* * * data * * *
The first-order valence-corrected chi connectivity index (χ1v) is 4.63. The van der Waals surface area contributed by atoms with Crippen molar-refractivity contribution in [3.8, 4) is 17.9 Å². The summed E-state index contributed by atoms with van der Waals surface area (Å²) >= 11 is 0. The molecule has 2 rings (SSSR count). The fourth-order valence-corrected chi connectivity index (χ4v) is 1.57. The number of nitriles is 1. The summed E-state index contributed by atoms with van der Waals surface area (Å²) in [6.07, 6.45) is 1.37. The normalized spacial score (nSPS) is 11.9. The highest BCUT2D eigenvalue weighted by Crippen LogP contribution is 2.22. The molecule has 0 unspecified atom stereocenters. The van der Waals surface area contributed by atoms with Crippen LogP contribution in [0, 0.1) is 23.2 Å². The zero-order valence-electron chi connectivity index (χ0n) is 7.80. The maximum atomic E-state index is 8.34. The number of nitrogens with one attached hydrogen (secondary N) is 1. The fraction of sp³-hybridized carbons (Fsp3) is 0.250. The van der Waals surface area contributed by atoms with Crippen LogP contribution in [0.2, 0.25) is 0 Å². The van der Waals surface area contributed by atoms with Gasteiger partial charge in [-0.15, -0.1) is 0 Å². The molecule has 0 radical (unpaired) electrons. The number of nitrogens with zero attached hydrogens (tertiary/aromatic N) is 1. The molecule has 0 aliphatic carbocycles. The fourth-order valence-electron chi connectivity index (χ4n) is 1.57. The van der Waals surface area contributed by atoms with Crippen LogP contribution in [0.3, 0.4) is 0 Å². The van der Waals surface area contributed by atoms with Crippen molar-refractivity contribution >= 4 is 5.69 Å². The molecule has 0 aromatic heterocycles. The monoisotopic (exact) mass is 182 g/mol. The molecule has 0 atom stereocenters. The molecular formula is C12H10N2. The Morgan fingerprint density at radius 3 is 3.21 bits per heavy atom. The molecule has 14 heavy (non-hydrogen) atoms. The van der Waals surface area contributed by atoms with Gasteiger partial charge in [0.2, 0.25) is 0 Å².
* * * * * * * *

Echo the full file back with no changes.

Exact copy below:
The first-order valence-corrected chi connectivity index (χ1v) is 4.63. The van der Waals surface area contributed by atoms with Crippen molar-refractivity contribution in [3.8, 4) is 17.9 Å². The summed E-state index contributed by atoms with van der Waals surface area (Å²) >= 11 is 0. The molecule has 2 rings (SSSR count). The fourth-order valence-corrected chi connectivity index (χ4v) is 1.57. The number of nitriles is 1. The summed E-state index contributed by atoms with van der Waals surface area (Å²) in [6.07, 6.45) is 1.37. The normalized spacial score (nSPS) is 11.9. The highest BCUT2D eigenvalue weighted by Crippen LogP contribution is 2.22. The molecule has 0 unspecified atom stereocenters. The van der Waals surface area contributed by atoms with Crippen LogP contribution in [0, 0.1) is 23.2 Å². The zero-order valence-electron chi connectivity index (χ0n) is 7.80. The maximum atomic E-state index is 8.34. The number of nitrogens with one attached hydrogen (secondary N) is 1. The fraction of sp³-hybridized carbons (Fsp3) is 0.250. The van der Waals surface area contributed by atoms with Crippen LogP contribution in [0.2, 0.25) is 0 Å². The van der Waals surface area contributed by atoms with Gasteiger partial charge in [-0.15, -0.1) is 0 Å². The molecule has 0 radical (unpaired) electrons. The number of nitrogens with zero attached hydrogens (tertiary/aromatic N) is 1. The molecule has 0 aliphatic carbocycles. The fourth-order valence-electron chi connectivity index (χ4n) is 1.57. The van der Waals surface area contributed by atoms with Crippen LogP contribution in [0.3, 0.4) is 0 Å². The van der Waals surface area contributed by atoms with Crippen molar-refractivity contribution >= 4 is 5.69 Å². The molecule has 0 aromatic heterocycles. The monoisotopic (exact) mass is 182 g/mol. The molecule has 0 atom stereocenters. The molecular formula is C12H10N2. The Morgan fingerprint density at radius 3 is 3.21 bits per heavy atom. The molecule has 14 heavy (non-hydrogen) atoms. The van der Waals surface area contributed by atoms with Gasteiger partial charge in [0.2, 0.25) is 0 Å².